When he becomes more immobile, I plan to bring things to where he is, and include him in my sights so he can join in my life still. If he can't speak or move, we will have onesided conversations and I will be in such tune to him I will know what he would say without saying anything.

Everybody should do these things to strengthen their lives whether or not there is ALS. Yes you have to heed the symptoms and limitations... the imminent outcome too, but you have to prevent ALS from being in the forefront. Keep it in your peripheral vision.

stgeorge 01-29-2009 09:06 AM

Dear Letty,
I'm so sorry you sre going through this also. My husband, for 28 years, has Bulbar ALS. This is the beginning of our 3rd yr. We have laughed and cried so many times together. I wish I new the answer. I would love for someone to talk to. I just can't talk with anyone in my family or his. Although they are very loving and supportive. I'v been offered medication but have not taken any.

CindyM 01-29-2009 11:29 AM

Hello stgeorge. Life gets overwhelming when caring for a PAL. I wish you did not feel alone in this but know that there are lots of folks in your shoes around here and all are really caring and supportive of one another. Talk to us anytime! Cindy

Tfisher 01-29-2009 12:23 PM


It isn't very easy is it? I am caring for my mom with bulbar onset diagnosed 06/08 but symtoms started about a year before. She still tries to talk as much as she can but many times some other form of communication has to be used. I just try to make my mom laugh as much as I can and sometimes put words in her mouth because if we didn't laugh we'd be crying. Hang in there.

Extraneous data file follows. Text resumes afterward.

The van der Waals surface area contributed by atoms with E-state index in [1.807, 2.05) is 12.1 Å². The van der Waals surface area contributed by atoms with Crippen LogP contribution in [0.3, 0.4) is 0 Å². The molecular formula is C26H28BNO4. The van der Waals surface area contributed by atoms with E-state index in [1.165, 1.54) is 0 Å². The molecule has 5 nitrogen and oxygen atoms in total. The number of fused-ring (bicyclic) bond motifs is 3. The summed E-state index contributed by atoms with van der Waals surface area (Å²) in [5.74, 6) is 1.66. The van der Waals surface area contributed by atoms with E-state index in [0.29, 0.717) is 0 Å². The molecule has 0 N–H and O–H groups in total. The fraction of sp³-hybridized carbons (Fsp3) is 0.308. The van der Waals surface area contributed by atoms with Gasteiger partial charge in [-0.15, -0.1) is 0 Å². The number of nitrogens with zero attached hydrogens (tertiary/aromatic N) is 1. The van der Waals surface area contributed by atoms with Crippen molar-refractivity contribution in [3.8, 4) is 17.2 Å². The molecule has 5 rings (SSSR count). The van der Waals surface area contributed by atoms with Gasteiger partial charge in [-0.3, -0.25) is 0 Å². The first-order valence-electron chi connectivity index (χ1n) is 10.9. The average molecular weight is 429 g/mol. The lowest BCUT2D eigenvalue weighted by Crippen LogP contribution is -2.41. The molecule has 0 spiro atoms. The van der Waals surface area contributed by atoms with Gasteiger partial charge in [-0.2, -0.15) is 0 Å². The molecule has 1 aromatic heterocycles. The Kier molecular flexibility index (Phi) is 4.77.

brooksea 01-29-2009 05:04 PM


I try not to let things overwhelm me, but some days tears do come. I just take it a day at a time and hope for the best.

Please hang in there. Medication does help!


Very sorry about your husband. Mine just turned 50 and has had ALS diagnosed for over 2 years (bulbar/limb onset).

Have you contacted the ALS Assoc of Georgia? Don't know if they have support group in your area. You're way out in the country! I feel citified now!

I would Private Msg you but you haven't been on the forum enough yet to allow me to do so.

I hope you will keep posting to let us know how you are coping. Most of the time family and friends do not understand.

OhioArt2 01-29-2009 09:12 PM

Letty -

I cried myself asleep - a lot. I told myself (when stressed about care-taking) that it was, unfortuntely, temporary. But the relationship with my mom was hard because I was caring for her while my heart was breaking.

We laughed a LOT. We watched funny shows/movies - I told her stories andmade her laugh - she's write things to me that would crack me up.

She passed this past Christmas Eve.

Now? I cry myself asleep... a LOT.


MtPockets 02-08-2009 03:58 PM

I am so sorry to hear that Penny. Sometimes I think the tears are the medication God has sent to remind us how precious our loved ones and life itself is to us.

For those, who may be putting off saying something to a loved or maybe visiting them, [U]Please, do it now[/U]. I know they will appreciate it greatly. You will have the wonderful memories of the visits and the things shared.
Share some of the good old times you had together. Including some of the embarrassing but funny moments. The laughs and the sharing do us both a lot of good. The bible says laughter is like a medicine, it does the heart good. Best of all laughing at ourselves and with others is good for the soul.

I hope when I pass, they will remember the fun times, the good times, the times we spent laughing at our foolishness and fun times together. How we enjoyed life together, not the sorrow of the few days at the end. Rememer the good times.

[B]Life is much more than how we leave it, it is how we lived it.[/B]